IT Change Control – Don’t work on Assumptions “no news is good news”

In IT, the assumption that “no news is good news” when it comes to production changes can be a dangerous practice for several reasons:

  1. Lack of Immediate Feedback: Not all issues caused by production changes manifest immediately. Some may only become evident under specific circumstances or during peak load times.
  2. Silent Failures: Certain failures may not produce obvious or visible symptoms, especially if monitoring and alerting systems are not robust enough to detect and report all types of issues.
  3. User Tolerance: Users might experience problems but not report them for various reasons—they may find workarounds, consider the issue too minor to report, or assume it will be fixed without their input.
  4. Communication Breakdown: The absence of reported problems doesn’t necessarily mean everything is working perfectly; it could also indicate a breakdown in communication channels. Users may be reporting issues that are not reaching the IT team.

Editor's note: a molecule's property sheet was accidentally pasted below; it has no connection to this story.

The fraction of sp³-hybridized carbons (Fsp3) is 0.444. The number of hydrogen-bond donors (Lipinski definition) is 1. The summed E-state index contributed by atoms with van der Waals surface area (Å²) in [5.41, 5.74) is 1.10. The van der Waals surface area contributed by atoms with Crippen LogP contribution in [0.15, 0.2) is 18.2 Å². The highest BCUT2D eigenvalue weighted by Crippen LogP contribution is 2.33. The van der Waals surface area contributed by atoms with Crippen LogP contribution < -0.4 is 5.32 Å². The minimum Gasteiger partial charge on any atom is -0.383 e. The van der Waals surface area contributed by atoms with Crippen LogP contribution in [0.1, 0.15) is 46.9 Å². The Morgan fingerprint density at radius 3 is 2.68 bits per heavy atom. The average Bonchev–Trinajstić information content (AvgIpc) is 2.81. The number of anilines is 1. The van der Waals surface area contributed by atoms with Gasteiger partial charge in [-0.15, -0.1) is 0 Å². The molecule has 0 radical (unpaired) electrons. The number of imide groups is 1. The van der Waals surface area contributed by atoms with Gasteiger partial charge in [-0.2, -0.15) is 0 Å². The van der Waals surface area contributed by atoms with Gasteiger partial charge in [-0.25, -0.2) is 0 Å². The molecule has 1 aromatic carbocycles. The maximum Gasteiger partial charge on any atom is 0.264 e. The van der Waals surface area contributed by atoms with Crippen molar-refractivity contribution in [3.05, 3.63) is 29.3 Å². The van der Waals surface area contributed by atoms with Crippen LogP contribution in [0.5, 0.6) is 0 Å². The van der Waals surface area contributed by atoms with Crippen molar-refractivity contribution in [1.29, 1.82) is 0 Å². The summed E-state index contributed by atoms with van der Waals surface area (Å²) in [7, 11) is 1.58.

5. Inadequate Monitoring: It’s possible that the monitoring systems are not adequately configured to detect the problems, leading to a false sense of security.
  6. Delayed Reactions: Some stakeholders may delay their feedback due to their business processes, which can result in a lag between the deployment of the changes and the discovery of any issues.
  7. Complacency: Relying on a lack of complaints can lead to complacency, where ongoing vigilance in monitoring and testing is replaced by an unfounded confidence in the stability of the system.

For these reasons, proactive monitoring, thorough testing, and clear communication channels are essential in any IT environment, especially when making production changes. It is crucial to actively seek feedback and monitor systems rather than assume silence means success.